So where do they learn? In an ideal world, they would talk to you about rig construction, talk to John LeBlanc about main parachute choices, George Galloway about reserve issues, Dan BC about beginning 4-way, Kate Cooper about bigger RW. Dan Poynter could help them out with rigging questions. In the real world, their universe is a lot smaller. They may get most of their information from their buddy who has 100 jumps and has owned one rig. They may choose an idol like Olav Zipser and decide that the ideal rig is as small as possible, and the primary decisions to make are color and fabric type. And, from his limited experience, he is justified in his decision - Olav has made thousands of jumps and has always survived, so he must make good gear decisions. In a way skydiving has become a victim of its own success. Gear failure has become rare enough that examples of how _not_ to do it are easy to miss.
Sure, there are people out there who, even if you present them with a choice between fashion and safety, will choose fashion every time. But from my experience these people are in the minority. Much more prevalent is the attitude "Well, if it's good enough for Olav it's good enough for me," and that's hard to refute. It can be hard to even convince such a person that gear failure is a real possibility, because they see it so rarely.
>No matter how much you weigh, you should educate yourself about gear, and
>then only jump gear that is designed for how you jump. So many fatalities
>occur because of decisions jumpers make BEFORE even getting in the airplane.
I think this is the key. Mandatory training is critical (whether within a standard JCC or an ISP program) but even more important is that jumpers need to educate _themselves_ when it comes to gear choices. It's easy for people to forget that it really is a life-or-death choice.
-bill von

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because although jumpers very often choose their mains for performance and durability, the almost always always choose their reserves base only on price and pack volume.


So, how would the average jumper know that the decrease in pack volume of A canopy compared to B canopy was due to the fact that the spanwise reinforcement tape was left off?
Fly Your Slot !

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I just got rid of my reserve and got a new one. I realized that iffy during a headdown deployment was not good enough. When I was a student I didn't understand the need for a lot of things. I saw lots of problems with my rig I was jumping early on so I replaced that. When I saw how the reserve was contructed when I packed it myself the first time a few months back I was shocked because I'd seen the construction on BASE canopies and always thought a reserve should be comparable. Shortly after that I sent that reserve on its way and got one much more suitable for what kind of skydiving I was doing.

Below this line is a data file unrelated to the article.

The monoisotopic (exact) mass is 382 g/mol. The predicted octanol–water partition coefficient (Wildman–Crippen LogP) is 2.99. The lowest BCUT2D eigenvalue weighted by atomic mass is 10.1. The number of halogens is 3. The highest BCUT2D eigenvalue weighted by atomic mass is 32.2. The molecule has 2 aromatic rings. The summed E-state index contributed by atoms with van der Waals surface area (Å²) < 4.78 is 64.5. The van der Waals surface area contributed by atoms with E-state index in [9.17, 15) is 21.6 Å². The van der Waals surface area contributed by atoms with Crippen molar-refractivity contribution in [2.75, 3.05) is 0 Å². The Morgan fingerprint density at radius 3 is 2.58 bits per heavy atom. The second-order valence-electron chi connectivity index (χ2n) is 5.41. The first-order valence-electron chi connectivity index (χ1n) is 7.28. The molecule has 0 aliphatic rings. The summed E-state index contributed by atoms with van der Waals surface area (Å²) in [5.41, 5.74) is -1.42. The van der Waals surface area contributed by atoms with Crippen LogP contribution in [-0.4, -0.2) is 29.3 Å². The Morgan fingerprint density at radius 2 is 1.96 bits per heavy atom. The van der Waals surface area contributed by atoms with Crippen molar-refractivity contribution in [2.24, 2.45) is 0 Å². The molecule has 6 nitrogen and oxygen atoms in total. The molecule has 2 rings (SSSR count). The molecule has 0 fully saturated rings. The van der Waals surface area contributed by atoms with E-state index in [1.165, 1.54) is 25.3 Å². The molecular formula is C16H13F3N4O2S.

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Still on student status, hoping to get my first rig this summer . . great article, but who do I trust when it comes to advice at buying time?

Hopefully you have a friendly, helpful, and experienced rigger you can talk to. Actually talk to as many people as you can and do a bunch of research. People like instructors and riggers TEND to have more informed opinions, but they are not immune to prejudices.
-Sandy

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Amir;
First, mini 3-rings are safe, IF they are correctly made. Secondly, the TSO is just a MINIMUM performance standard. Some versions of the TSO include no standards, or even the requirement, for a main canopy release of any description. In the years since the mini 3-ring was introduced, new canopies and new suspension line have upped the standard to which mini ring risers must be built, and some manufacturers simply have not kept up. A mini 3-ring riser made to a perfectly acceptable standard 5 years ago, might not work too well when you have a 6 "G" spinner on your new "Starfire 77". Try getting hot new computer software to work on a 5 year old computer. As annoying as a "crash" is on your computer, it's a lot more annoying when you're skydiving.
Bill Booth